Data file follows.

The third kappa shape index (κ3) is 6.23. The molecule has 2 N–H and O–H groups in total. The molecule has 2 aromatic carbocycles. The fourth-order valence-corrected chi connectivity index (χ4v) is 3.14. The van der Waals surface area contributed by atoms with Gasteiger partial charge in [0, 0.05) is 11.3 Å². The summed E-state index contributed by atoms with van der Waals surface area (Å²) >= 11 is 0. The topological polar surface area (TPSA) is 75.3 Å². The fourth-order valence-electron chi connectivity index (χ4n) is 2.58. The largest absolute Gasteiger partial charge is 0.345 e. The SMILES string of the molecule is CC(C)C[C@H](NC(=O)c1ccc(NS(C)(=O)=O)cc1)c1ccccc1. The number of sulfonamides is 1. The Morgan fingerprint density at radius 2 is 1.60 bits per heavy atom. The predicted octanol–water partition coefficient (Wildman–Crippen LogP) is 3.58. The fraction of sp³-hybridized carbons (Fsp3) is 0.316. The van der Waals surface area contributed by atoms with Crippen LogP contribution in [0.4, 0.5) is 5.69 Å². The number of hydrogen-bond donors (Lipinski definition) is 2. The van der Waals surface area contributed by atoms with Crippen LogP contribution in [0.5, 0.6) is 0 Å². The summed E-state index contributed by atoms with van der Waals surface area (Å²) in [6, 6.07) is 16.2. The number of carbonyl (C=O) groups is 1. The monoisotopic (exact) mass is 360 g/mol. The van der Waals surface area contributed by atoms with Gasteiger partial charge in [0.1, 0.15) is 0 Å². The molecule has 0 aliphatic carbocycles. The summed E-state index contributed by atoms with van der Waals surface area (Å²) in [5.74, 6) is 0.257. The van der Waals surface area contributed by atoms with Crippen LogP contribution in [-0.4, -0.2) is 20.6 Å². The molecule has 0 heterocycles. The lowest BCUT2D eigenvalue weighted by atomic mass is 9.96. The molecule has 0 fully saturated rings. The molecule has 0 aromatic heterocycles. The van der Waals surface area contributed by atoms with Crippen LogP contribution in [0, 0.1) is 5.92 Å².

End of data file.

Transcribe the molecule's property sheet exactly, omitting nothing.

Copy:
The third kappa shape index (κ3) is 6.23. The molecule has 2 N–H and O–H groups in total. The molecule has 2 aromatic carbocycles. The fourth-order valence-corrected chi connectivity index (χ4v) is 3.14. The van der Waals surface area contributed by atoms with Gasteiger partial charge in [0, 0.05) is 11.3 Å². The summed E-state index contributed by atoms with van der Waals surface area (Å²) >= 11 is 0. The topological polar surface area (TPSA) is 75.3 Å². The fourth-order valence-electron chi connectivity index (χ4n) is 2.58. The largest absolute Gasteiger partial charge is 0.345 e. The SMILES string of the molecule is CC(C)C[C@H](NC(=O)c1ccc(NS(C)(=O)=O)cc1)c1ccccc1. The number of sulfonamides is 1. The Morgan fingerprint density at radius 2 is 1.60 bits per heavy atom. The predicted octanol–water partition coefficient (Wildman–Crippen LogP) is 3.58. The fraction of sp³-hybridized carbons (Fsp3) is 0.316. The van der Waals surface area contributed by atoms with Crippen LogP contribution in [0.4, 0.5) is 5.69 Å². The number of hydrogen-bond donors (Lipinski definition) is 2. The van der Waals surface area contributed by atoms with Crippen LogP contribution in [0.5, 0.6) is 0 Å². The summed E-state index contributed by atoms with van der Waals surface area (Å²) in [6, 6.07) is 16.2. The number of carbonyl (C=O) groups is 1. The monoisotopic (exact) mass is 360 g/mol. The van der Waals surface area contributed by atoms with Gasteiger partial charge in [0.1, 0.15) is 0 Å². The molecule has 0 aliphatic carbocycles. The summed E-state index contributed by atoms with van der Waals surface area (Å²) in [5.74, 6) is 0.257. The van der Waals surface area contributed by atoms with Crippen LogP contribution in [-0.4, -0.2) is 20.6 Å². The molecule has 0 heterocycles. The lowest BCUT2D eigenvalue weighted by atomic mass is 9.96. The molecule has 0 fully saturated rings. The molecule has 0 aromatic heterocycles. The van der Waals surface area contributed by atoms with Crippen LogP contribution in [0, 0.1) is 5.92 Å².